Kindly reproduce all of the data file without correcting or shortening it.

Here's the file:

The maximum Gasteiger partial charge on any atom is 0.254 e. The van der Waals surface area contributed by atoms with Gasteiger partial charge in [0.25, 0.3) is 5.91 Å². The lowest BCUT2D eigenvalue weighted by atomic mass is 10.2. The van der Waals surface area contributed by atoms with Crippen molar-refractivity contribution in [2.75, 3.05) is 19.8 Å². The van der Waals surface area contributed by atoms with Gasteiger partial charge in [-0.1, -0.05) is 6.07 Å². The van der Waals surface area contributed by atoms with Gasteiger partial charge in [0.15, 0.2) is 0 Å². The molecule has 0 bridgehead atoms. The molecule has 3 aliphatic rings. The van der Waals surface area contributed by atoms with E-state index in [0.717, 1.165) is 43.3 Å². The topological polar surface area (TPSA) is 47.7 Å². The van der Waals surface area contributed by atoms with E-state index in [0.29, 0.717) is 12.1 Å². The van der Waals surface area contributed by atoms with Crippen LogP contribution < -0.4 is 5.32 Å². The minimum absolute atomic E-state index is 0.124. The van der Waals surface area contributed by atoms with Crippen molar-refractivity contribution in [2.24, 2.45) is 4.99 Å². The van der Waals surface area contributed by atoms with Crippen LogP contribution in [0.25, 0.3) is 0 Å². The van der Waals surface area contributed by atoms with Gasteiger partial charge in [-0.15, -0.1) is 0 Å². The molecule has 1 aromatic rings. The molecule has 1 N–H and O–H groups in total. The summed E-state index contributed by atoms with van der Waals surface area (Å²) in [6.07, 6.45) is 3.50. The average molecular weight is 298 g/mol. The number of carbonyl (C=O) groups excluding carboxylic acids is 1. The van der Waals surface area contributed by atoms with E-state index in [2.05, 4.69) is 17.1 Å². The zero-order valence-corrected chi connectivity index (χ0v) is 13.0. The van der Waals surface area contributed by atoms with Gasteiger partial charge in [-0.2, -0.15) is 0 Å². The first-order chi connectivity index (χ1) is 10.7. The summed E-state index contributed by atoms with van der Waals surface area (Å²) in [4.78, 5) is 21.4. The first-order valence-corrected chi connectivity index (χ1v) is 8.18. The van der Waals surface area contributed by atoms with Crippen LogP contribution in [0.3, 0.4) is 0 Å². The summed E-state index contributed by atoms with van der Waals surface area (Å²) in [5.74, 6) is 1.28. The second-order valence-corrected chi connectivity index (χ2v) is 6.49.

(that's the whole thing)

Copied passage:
The maximum Gasteiger partial charge on any atom is 0.254 e. The van der Waals surface area contributed by atoms with Gasteiger partial charge in [0.25, 0.3) is 5.91 Å². The lowest BCUT2D eigenvalue weighted by atomic mass is 10.2. The van der Waals surface area contributed by atoms with Crippen molar-refractivity contribution in [2.75, 3.05) is 19.8 Å². The van der Waals surface area contributed by atoms with Gasteiger partial charge in [-0.1, -0.05) is 6.07 Å². The van der Waals surface area contributed by atoms with Gasteiger partial charge in [0.15, 0.2) is 0 Å². The molecule has 0 bridgehead atoms. The molecule has 3 aliphatic rings. The van der Waals surface area contributed by atoms with E-state index in [0.717, 1.165) is 43.3 Å². The topological polar surface area (TPSA) is 47.7 Å². The van der Waals surface area contributed by atoms with E-state index in [0.29, 0.717) is 12.1 Å². The van der Waals surface area contributed by atoms with Crippen LogP contribution < -0.4 is 5.32 Å². The minimum absolute atomic E-state index is 0.124. The van der Waals surface area contributed by atoms with Crippen molar-refractivity contribution in [2.24, 2.45) is 4.99 Å². The van der Waals surface area contributed by atoms with Crippen LogP contribution in [0.25, 0.3) is 0 Å². The van der Waals surface area contributed by atoms with Gasteiger partial charge in [-0.15, -0.1) is 0 Å². The molecule has 1 aromatic rings. The molecule has 1 N–H and O–H groups in total. The summed E-state index contributed by atoms with van der Waals surface area (Å²) in [6.07, 6.45) is 3.50. The average molecular weight is 298 g/mol. The number of carbonyl (C=O) groups excluding carboxylic acids is 1. The van der Waals surface area contributed by atoms with E-state index in [2.05, 4.69) is 17.1 Å². The zero-order valence-corrected chi connectivity index (χ0v) is 13.0. The van der Waals surface area contributed by atoms with Gasteiger partial charge in [-0.2, -0.15) is 0 Å². The first-order chi connectivity index (χ1) is 10.7. The summed E-state index contributed by atoms with van der Waals surface area (Å²) in [4.78, 5) is 21.4. The first-order valence-corrected chi connectivity index (χ1v) is 8.18. The van der Waals surface area contributed by atoms with Crippen LogP contribution in [0.3, 0.4) is 0 Å². The summed E-state index contributed by atoms with van der Waals surface area (Å²) in [5.74, 6) is 1.28. The second-order valence-corrected chi connectivity index (χ2v) is 6.49.